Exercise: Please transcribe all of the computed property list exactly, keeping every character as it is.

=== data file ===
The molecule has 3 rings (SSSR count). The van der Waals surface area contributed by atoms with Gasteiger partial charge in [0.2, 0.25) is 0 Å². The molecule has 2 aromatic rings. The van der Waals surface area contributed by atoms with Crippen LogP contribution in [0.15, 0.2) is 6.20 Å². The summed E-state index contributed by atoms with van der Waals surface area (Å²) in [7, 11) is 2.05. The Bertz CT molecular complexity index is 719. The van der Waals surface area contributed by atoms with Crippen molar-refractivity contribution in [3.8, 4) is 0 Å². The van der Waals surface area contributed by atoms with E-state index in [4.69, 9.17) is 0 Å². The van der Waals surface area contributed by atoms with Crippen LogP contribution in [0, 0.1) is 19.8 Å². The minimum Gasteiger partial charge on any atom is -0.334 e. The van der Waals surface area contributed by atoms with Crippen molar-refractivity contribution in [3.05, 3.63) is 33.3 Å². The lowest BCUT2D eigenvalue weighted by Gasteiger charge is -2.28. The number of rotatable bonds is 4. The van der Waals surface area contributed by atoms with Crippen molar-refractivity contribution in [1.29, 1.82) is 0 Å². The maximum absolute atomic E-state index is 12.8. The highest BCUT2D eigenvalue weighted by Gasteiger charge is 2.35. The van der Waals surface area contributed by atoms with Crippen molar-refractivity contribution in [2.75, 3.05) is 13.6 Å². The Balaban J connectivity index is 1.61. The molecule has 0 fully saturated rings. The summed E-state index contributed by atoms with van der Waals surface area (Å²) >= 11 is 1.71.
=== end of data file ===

The molecule has 3 rings (SSSR count). The van der Waals surface area contributed by atoms with Gasteiger partial charge in [0.2, 0.25) is 0 Å². The molecule has 2 aromatic rings. The van der Waals surface area contributed by atoms with Crippen LogP contribution in [0.15, 0.2) is 6.20 Å². The summed E-state index contributed by atoms with van der Waals surface area (Å²) in [7, 11) is 2.05. The Bertz CT molecular complexity index is 719. The van der Waals surface area contributed by atoms with Crippen molar-refractivity contribution in [3.8, 4) is 0 Å². The van der Waals surface area contributed by atoms with E-state index in [4.69, 9.17) is 0 Å². The van der Waals surface area contributed by atoms with Crippen LogP contribution in [0, 0.1) is 19.8 Å². The minimum Gasteiger partial charge on any atom is -0.334 e. The van der Waals surface area contributed by atoms with Crippen molar-refractivity contribution in [3.05, 3.63) is 33.3 Å². The lowest BCUT2D eigenvalue weighted by Gasteiger charge is -2.28. The number of rotatable bonds is 4. The van der Waals surface area contributed by atoms with Crippen molar-refractivity contribution in [1.29, 1.82) is 0 Å². The maximum absolute atomic E-state index is 12.8. The highest BCUT2D eigenvalue weighted by Gasteiger charge is 2.35. The van der Waals surface area contributed by atoms with Crippen molar-refractivity contribution in [2.75, 3.05) is 13.6 Å². The Balaban J connectivity index is 1.61. The molecule has 0 fully saturated rings. The summed E-state index contributed by atoms with van der Waals surface area (Å²) >= 11 is 1.71.